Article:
Re: [Cfrg] On the (non-)randomness of the S-box of Streebog and Kuznyechik

Leo Perrin <leo.perrin@inria.fr> Tue, 06 August 2019 15:04 UTC

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Date: Tue, 6 Aug 2019 17:04:11 +0200 (CEST)
From: Leo Perrin <leo.perrin@inria.fr>
To: "Stanislav V. Smyshlyaev" <smyshsv@gmail.com>
Cc: Stephen Farrell <stephen.farrell@cs.tcd.ie>, cfrg <cfrg@irtf.org>, Dmitry Belyavsky <beldmit@gmail.com>
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Thread-Topic: On the (non-)randomness of the S-box of Streebog and Kuznyechik
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Subject: Re: [Cfrg] On the (non-)randomness of the S-box of Streebog and Kuznyechik
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Hello everyone, 

There are two issues which should not be mistaken for one another. 

1. Do the specifics of the decomposition I found lead to an attack? 

As far as I know the answer is no, though I haven't looked at this very much since I found the TKlog decomposition about a year ago. I cannot speak for the whole secret key community but I know the same is true for many of us as we have been busy with the NIST lightweight standardization. It is not accurate to say that I have been looking at ways to exploit these properties for a year---or that anyone else has (as far as I know).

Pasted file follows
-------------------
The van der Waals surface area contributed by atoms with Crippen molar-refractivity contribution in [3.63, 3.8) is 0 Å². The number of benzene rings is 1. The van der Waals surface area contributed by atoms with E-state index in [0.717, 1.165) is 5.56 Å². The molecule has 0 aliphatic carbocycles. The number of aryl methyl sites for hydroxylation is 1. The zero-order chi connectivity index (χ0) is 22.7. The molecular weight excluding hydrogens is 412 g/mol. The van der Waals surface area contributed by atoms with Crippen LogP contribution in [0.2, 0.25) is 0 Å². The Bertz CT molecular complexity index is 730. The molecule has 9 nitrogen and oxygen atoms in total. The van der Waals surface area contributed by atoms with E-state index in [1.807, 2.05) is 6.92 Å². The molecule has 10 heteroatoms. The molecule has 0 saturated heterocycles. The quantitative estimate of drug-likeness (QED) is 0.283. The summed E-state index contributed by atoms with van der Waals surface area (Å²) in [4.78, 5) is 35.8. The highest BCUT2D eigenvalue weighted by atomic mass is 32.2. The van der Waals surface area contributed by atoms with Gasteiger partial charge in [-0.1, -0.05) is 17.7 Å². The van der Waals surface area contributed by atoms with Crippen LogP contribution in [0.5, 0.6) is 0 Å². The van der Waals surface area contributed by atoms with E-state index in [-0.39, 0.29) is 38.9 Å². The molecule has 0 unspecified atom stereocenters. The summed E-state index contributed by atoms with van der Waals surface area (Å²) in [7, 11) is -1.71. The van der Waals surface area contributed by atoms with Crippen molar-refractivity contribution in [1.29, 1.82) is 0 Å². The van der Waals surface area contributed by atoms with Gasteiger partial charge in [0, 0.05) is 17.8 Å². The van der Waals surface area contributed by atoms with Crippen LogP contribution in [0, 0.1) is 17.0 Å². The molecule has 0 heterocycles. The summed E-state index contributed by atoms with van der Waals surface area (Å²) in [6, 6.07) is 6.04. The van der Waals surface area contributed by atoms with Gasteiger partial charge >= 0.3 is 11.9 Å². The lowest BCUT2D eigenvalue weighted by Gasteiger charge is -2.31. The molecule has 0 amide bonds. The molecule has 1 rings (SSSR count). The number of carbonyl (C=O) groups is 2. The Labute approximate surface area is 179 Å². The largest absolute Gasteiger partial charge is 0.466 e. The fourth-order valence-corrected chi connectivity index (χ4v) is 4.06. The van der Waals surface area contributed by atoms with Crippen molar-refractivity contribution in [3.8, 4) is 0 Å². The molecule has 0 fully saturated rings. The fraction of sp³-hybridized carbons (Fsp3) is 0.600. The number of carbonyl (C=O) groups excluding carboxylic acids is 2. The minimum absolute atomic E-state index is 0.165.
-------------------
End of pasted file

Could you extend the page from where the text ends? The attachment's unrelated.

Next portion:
I personnally really don't like the properties I found but it is fair to say that it is merely my intuition. I like to think it is an informed intuition as I have spent *a lot* of time looking at S-boxes, but the fact is that it is only an intuition. Talking about backdoors and such would only be speculations at that point, although I would definitely welcome investigations on this topic. 

2. Why did the designers provide wrong information to the ISO cryptographers? 

When publishing a cryptographic algorithm, it is expected that all its part are properly explained. For example, if we look at the NIST call for lightweight algorithms [1], it is explicitly stated that "The submitter *shall* explain the provenance of any constants or tables used in the algorithm." In other words, having unexplained constants or S-boxes is a deal breaker from the start, regardless of the other properties of the cipher. That was the situation in which the Russian algorithms were before 2018: they had an unexplained S-box. At that point, when asked for explanations by ISO, its authors "provided" the missing information in the form of [2]. 

What I claim, and what motivates my call for deprecation, is that this information is wrong: it describes an S-box generation process which is tremendously unlikely to produce anything that remotely resembles their S-box. Further, I disagree with Dmitry when he describes this as "controversial declarations about some details of the construction". It is factually wrong declarations, not controversial ones; and it is not about some details of the algorithms, it is about half of the round function; the only non-linear part of both algorithms in fact.